President Barack Obama’s budget released Friday says the White House underestimates future budget deficits by more than $2 trillion over the upcoming decade.
The estimate from the nonpartisan Congressional Budget Office says that if Obama’s February budget submission is enacted into law it would produce deficits totaling $9.5 trillion over 10 years — an average of almost $1 trillion a year.
Obama’s budget saw deficits totaling $7.2 trillion over the same period.
The difference is chiefly because CBO has a less optimistic estimate of how much the government will collect in tax revenues, partly because the administration has rosier economic projections.
But the agency also rejects the administration’s claims of more than $300 billion of that savings — to pay for preventing a cut in Medicare payments to doctors — because it doesn’t specify where it would come from. Likewise, CBO fails to credit the White House with an additional $328 billion that would come from unspecified “bipartisan financing” to pay for transportation infrastructure projects such as high speed rail lines and road and bridge construction.
Friday’s report actually predicts the deficit for the current budget year, which ends Sept. 30, won’t be as bad as the $1.6 trillion predicted by the administration and will instead register $200 billion less. But 10 years from now, CBO sees a $1.2 trillion deficit that’s almost $400 billion above White House projections.
The article continues:
The estimate adds urgency to calls on Capitol Hill for action on runaway deficits that many economists fear — if left unchecked — could trigger a European-style debt crisis that could force draconian measures such as cutting federal benefits for seniors or forcing broad-based tax increases.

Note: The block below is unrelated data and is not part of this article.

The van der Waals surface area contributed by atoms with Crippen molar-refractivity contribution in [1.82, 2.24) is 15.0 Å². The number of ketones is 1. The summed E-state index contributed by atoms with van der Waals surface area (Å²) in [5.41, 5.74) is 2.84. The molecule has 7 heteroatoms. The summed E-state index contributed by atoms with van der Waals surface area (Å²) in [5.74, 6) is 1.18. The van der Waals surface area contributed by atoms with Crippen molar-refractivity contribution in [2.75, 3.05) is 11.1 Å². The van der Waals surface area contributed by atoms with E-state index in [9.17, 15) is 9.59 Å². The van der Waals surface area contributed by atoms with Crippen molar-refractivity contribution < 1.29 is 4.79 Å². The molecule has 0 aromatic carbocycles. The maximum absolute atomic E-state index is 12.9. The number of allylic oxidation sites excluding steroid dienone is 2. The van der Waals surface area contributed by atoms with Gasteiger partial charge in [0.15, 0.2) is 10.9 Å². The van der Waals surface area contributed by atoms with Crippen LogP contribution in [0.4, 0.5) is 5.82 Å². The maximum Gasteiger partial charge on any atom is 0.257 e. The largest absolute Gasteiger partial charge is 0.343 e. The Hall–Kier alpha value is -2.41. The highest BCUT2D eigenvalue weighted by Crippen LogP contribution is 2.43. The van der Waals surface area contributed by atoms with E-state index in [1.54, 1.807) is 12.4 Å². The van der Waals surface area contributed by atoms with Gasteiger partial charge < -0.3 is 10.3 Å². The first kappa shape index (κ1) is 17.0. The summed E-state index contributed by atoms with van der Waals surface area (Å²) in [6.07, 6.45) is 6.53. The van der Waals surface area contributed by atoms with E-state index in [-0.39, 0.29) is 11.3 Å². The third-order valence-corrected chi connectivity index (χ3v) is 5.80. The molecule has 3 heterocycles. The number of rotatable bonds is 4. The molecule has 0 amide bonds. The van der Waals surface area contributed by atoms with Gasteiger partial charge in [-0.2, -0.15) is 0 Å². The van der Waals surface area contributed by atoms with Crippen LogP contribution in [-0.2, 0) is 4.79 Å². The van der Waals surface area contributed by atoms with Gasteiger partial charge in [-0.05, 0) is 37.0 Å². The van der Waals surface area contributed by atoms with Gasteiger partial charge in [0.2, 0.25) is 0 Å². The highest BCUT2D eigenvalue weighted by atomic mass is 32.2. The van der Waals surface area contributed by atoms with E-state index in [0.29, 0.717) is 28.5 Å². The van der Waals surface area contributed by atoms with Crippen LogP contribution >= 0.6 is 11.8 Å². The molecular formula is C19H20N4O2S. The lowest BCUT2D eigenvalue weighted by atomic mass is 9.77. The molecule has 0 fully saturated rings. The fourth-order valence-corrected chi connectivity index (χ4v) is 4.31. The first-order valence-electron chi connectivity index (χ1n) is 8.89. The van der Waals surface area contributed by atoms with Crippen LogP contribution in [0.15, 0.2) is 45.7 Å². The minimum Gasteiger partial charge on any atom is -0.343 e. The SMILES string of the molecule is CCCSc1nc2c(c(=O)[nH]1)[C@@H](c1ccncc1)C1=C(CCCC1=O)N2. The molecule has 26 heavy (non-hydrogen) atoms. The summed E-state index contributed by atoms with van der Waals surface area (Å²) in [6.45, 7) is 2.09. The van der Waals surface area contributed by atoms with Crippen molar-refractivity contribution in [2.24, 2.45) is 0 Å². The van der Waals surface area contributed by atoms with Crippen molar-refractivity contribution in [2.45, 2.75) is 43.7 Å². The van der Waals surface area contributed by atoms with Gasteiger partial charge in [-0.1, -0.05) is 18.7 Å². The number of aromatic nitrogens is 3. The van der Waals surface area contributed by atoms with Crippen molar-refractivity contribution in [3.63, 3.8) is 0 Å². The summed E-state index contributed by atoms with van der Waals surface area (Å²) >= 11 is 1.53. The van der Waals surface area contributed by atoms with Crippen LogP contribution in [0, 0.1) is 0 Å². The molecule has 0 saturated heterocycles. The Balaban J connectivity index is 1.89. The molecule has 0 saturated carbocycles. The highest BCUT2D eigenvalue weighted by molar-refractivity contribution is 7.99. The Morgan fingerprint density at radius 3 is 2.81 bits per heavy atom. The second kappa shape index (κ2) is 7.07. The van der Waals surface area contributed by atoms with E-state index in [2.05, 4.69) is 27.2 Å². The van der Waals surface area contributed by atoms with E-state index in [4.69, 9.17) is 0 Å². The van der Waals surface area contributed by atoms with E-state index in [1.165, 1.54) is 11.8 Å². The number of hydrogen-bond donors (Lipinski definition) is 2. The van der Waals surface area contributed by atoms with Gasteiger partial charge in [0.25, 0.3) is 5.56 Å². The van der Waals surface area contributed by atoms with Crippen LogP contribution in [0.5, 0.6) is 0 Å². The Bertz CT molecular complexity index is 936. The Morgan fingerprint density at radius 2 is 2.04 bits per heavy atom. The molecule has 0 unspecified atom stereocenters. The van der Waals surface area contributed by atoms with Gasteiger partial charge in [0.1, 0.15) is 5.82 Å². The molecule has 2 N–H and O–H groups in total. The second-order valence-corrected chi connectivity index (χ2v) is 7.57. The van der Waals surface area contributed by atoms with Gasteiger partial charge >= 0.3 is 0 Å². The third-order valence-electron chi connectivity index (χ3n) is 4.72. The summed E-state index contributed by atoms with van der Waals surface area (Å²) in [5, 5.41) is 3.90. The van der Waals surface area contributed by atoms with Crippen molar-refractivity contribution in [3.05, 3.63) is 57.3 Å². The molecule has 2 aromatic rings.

Just on Friday, 64 senators — 32 in each party — signed a letter to Obama calling on him to take the lead in coming up with a comprehensive deficit reduction plan along the lines of a plan issued last year by his own deficit commission. That plan called for a comprehensive overhaul of the tax code that would trade dozens of expensive tax breaks for lower individual and corporate rates, curb Social Security benefits and clamp down on spending across the budget.
“While we may not agree with every aspect of the commission’s recommendations, we believe that its work represents an important foundation to achieve meaningful progress on our debt,” the senators wrote. They said that “with a strong signal of support from you, we believe that we can achieve consensus on these important fiscal issues.”
Conversely, the report is a sobering blow to House Republicans charged with developing a budget blueprint that could satisfy its core supporters in the tea party. Republican lawmakers had already acknowledged that they won’t be able to generate a budget that comes to balance by the end of the decade. Friday’s news makes that task even more difficult.
I too think that both the president and Congress should reconsider the commission’s recommendations, as well as adding other actions items to get the raging deficits under control.
Our member of Congress, Lynn Woolsey never wants to cut anything except military spending, and last year, she took a misinformed swipe at the deficit commission, claiming, “Social Security…has not contributed a dime to that deficit….” As explained in that blog entry back in August, Rep. Woolsey was wrong. Since then, many who had insisted that Social Security should be exempt from any revamping are rethinking. Congresswoman Woolsey should also. She and her staff should also be educating themselves about the potentially disastrous effect that these trillions of dollars of debt could do to our country. She seems to live in the present, always complaining when the House majority votes to cut programs, always urging MORE spending on her pet items. But she is remarkably short-sighted when she takes this position because by spending TRILLIONS now, she and those who agree with her are condemning future generations (her own grandchildren, for example) to an unfair yoke of repaying these incredible sums. This is not right! This generation must not spend more than what it earns, and it must not leave future generations hopelessly in hock!